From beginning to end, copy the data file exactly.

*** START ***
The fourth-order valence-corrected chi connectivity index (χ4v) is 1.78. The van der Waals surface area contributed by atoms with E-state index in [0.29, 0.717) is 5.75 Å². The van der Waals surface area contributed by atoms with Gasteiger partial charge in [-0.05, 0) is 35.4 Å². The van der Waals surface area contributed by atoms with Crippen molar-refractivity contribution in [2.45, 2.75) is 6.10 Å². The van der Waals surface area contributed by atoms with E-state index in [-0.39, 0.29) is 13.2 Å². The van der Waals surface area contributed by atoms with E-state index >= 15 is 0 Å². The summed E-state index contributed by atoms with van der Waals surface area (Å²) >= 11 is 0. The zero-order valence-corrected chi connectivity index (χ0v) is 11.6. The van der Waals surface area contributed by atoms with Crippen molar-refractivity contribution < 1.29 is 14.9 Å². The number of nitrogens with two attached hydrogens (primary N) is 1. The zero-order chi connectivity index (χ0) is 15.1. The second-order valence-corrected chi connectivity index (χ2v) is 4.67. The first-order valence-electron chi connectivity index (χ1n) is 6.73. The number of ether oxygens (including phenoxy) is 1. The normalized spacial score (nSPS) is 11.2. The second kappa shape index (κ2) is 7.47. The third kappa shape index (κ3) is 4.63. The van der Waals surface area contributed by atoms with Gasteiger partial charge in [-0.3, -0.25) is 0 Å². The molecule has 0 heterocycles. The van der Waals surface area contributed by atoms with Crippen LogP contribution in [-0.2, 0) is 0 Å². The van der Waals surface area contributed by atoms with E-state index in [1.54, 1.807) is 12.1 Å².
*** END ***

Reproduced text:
The fourth-order valence-corrected chi connectivity index (χ4v) is 1.78. The van der Waals surface area contributed by atoms with E-state index in [0.29, 0.717) is 5.75 Å². The van der Waals surface area contributed by atoms with Gasteiger partial charge in [-0.05, 0) is 35.4 Å². The van der Waals surface area contributed by atoms with Crippen molar-refractivity contribution in [2.45, 2.75) is 6.10 Å². The van der Waals surface area contributed by atoms with E-state index in [-0.39, 0.29) is 13.2 Å². The van der Waals surface area contributed by atoms with E-state index >= 15 is 0 Å². The summed E-state index contributed by atoms with van der Waals surface area (Å²) >= 11 is 0. The zero-order valence-corrected chi connectivity index (χ0v) is 11.6. The van der Waals surface area contributed by atoms with Crippen molar-refractivity contribution < 1.29 is 14.9 Å². The number of nitrogens with two attached hydrogens (primary N) is 1. The zero-order chi connectivity index (χ0) is 15.1. The second-order valence-corrected chi connectivity index (χ2v) is 4.67. The first-order valence-electron chi connectivity index (χ1n) is 6.73. The number of ether oxygens (including phenoxy) is 1. The normalized spacial score (nSPS) is 11.2. The second kappa shape index (κ2) is 7.47. The third kappa shape index (κ3) is 4.63. The van der Waals surface area contributed by atoms with Gasteiger partial charge in [-0.3, -0.25) is 0 Å². The molecule has 0 heterocycles. The van der Waals surface area contributed by atoms with Crippen LogP contribution in [-0.2, 0) is 0 Å². The van der Waals surface area contributed by atoms with E-state index in [1.54, 1.807) is 12.1 Å².